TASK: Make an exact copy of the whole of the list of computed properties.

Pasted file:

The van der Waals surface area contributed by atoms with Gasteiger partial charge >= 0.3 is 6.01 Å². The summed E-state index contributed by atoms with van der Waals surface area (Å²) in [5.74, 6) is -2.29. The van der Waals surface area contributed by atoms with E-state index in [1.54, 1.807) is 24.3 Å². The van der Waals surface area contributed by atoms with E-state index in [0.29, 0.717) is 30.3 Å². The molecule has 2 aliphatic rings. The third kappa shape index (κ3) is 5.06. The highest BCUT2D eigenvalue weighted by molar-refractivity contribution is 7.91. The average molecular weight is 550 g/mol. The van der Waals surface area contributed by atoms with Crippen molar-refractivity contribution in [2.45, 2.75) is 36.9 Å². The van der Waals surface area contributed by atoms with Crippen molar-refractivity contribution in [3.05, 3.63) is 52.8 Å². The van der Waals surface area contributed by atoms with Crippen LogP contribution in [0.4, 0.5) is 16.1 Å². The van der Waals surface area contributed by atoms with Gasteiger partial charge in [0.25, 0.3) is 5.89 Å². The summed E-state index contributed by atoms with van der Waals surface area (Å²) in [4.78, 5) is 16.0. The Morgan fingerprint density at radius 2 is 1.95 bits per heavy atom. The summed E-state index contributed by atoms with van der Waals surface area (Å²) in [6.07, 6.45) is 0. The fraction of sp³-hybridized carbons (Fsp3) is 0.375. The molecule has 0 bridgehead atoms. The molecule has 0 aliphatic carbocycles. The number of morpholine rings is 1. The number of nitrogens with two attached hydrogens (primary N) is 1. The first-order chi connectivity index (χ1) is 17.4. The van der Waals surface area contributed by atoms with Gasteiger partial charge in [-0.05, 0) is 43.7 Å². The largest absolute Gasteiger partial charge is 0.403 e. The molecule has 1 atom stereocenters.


The van der Waals surface area contributed by atoms with Gasteiger partial charge >= 0.3 is 6.01 Å². The summed E-state index contributed by atoms with van der Waals surface area (Å²) in [5.74, 6) is -2.29. The van der Waals surface area contributed by atoms with E-state index in [1.54, 1.807) is 24.3 Å². The van der Waals surface area contributed by atoms with E-state index in [0.29, 0.717) is 30.3 Å². The molecule has 2 aliphatic rings. The third kappa shape index (κ3) is 5.06. The highest BCUT2D eigenvalue weighted by molar-refractivity contribution is 7.91. The average molecular weight is 550 g/mol. The van der Waals surface area contributed by atoms with Crippen molar-refractivity contribution in [2.45, 2.75) is 36.9 Å². The van der Waals surface area contributed by atoms with Crippen molar-refractivity contribution in [3.05, 3.63) is 52.8 Å². The van der Waals surface area contributed by atoms with Crippen LogP contribution in [0.4, 0.5) is 16.1 Å². The van der Waals surface area contributed by atoms with Gasteiger partial charge in [0.25, 0.3) is 5.89 Å². The summed E-state index contributed by atoms with van der Waals surface area (Å²) in [4.78, 5) is 16.0. The Morgan fingerprint density at radius 2 is 1.95 bits per heavy atom. The summed E-state index contributed by atoms with van der Waals surface area (Å²) in [6.07, 6.45) is 0. The fraction of sp³-hybridized carbons (Fsp3) is 0.375. The molecule has 0 bridgehead atoms. The molecule has 0 aliphatic carbocycles. The number of morpholine rings is 1. The number of nitrogens with two attached hydrogens (primary N) is 1. The first-order chi connectivity index (χ1) is 17.4. The van der Waals surface area contributed by atoms with Gasteiger partial charge in [-0.05, 0) is 43.7 Å². The largest absolute Gasteiger partial charge is 0.403 e. The molecule has 1 atom stereocenters.